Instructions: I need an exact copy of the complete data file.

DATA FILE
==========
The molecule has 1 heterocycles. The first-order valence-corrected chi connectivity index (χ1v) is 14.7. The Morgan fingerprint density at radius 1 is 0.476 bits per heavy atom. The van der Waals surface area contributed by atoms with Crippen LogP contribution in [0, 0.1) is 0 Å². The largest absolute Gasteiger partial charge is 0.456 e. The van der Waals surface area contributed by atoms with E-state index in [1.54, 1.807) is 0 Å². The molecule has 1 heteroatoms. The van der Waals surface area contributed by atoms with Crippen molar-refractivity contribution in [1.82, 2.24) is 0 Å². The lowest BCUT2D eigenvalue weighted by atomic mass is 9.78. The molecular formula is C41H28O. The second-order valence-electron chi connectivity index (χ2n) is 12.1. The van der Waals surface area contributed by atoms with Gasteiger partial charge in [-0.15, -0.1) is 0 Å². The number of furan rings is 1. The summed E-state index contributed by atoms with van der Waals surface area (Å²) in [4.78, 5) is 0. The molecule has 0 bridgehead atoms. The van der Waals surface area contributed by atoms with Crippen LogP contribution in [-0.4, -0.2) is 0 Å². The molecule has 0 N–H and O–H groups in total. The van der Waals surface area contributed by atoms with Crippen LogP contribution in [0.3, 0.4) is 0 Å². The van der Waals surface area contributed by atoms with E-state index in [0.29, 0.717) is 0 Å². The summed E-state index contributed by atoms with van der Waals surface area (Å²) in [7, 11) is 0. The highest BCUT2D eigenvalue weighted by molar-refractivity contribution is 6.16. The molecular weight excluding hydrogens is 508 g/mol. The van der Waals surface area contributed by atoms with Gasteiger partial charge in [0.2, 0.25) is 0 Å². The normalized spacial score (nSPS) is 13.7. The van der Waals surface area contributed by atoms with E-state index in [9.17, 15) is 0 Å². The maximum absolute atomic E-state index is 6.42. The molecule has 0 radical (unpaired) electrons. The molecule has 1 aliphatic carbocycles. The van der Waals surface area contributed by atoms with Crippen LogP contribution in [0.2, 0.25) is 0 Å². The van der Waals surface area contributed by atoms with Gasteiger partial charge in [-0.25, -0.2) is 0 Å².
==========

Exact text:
The molecule has 1 heterocycles. The first-order valence-corrected chi connectivity index (χ1v) is 14.7. The Morgan fingerprint density at radius 1 is 0.476 bits per heavy atom. The van der Waals surface area contributed by atoms with Crippen LogP contribution in [0, 0.1) is 0 Å². The largest absolute Gasteiger partial charge is 0.456 e. The van der Waals surface area contributed by atoms with E-state index in [1.54, 1.807) is 0 Å². The molecule has 1 heteroatoms. The van der Waals surface area contributed by atoms with Crippen molar-refractivity contribution in [1.82, 2.24) is 0 Å². The lowest BCUT2D eigenvalue weighted by atomic mass is 9.78. The molecular formula is C41H28O. The second-order valence-electron chi connectivity index (χ2n) is 12.1. The van der Waals surface area contributed by atoms with Gasteiger partial charge in [-0.15, -0.1) is 0 Å². The number of furan rings is 1. The summed E-state index contributed by atoms with van der Waals surface area (Å²) in [4.78, 5) is 0. The molecule has 0 bridgehead atoms. The van der Waals surface area contributed by atoms with Crippen LogP contribution in [-0.4, -0.2) is 0 Å². The molecule has 0 N–H and O–H groups in total. The van der Waals surface area contributed by atoms with Crippen LogP contribution in [0.3, 0.4) is 0 Å². The van der Waals surface area contributed by atoms with E-state index in [0.29, 0.717) is 0 Å². The summed E-state index contributed by atoms with van der Waals surface area (Å²) in [7, 11) is 0. The highest BCUT2D eigenvalue weighted by molar-refractivity contribution is 6.16. The molecular weight excluding hydrogens is 508 g/mol. The van der Waals surface area contributed by atoms with Gasteiger partial charge in [0.2, 0.25) is 0 Å². The normalized spacial score (nSPS) is 13.7. The van der Waals surface area contributed by atoms with E-state index in [9.17, 15) is 0 Å². The maximum absolute atomic E-state index is 6.42. The molecule has 0 radical (unpaired) electrons. The molecule has 1 aliphatic carbocycles. The van der Waals surface area contributed by atoms with Crippen LogP contribution in [0.2, 0.25) is 0 Å². The van der Waals surface area contributed by atoms with Gasteiger partial charge in [-0.25, -0.2) is 0 Å².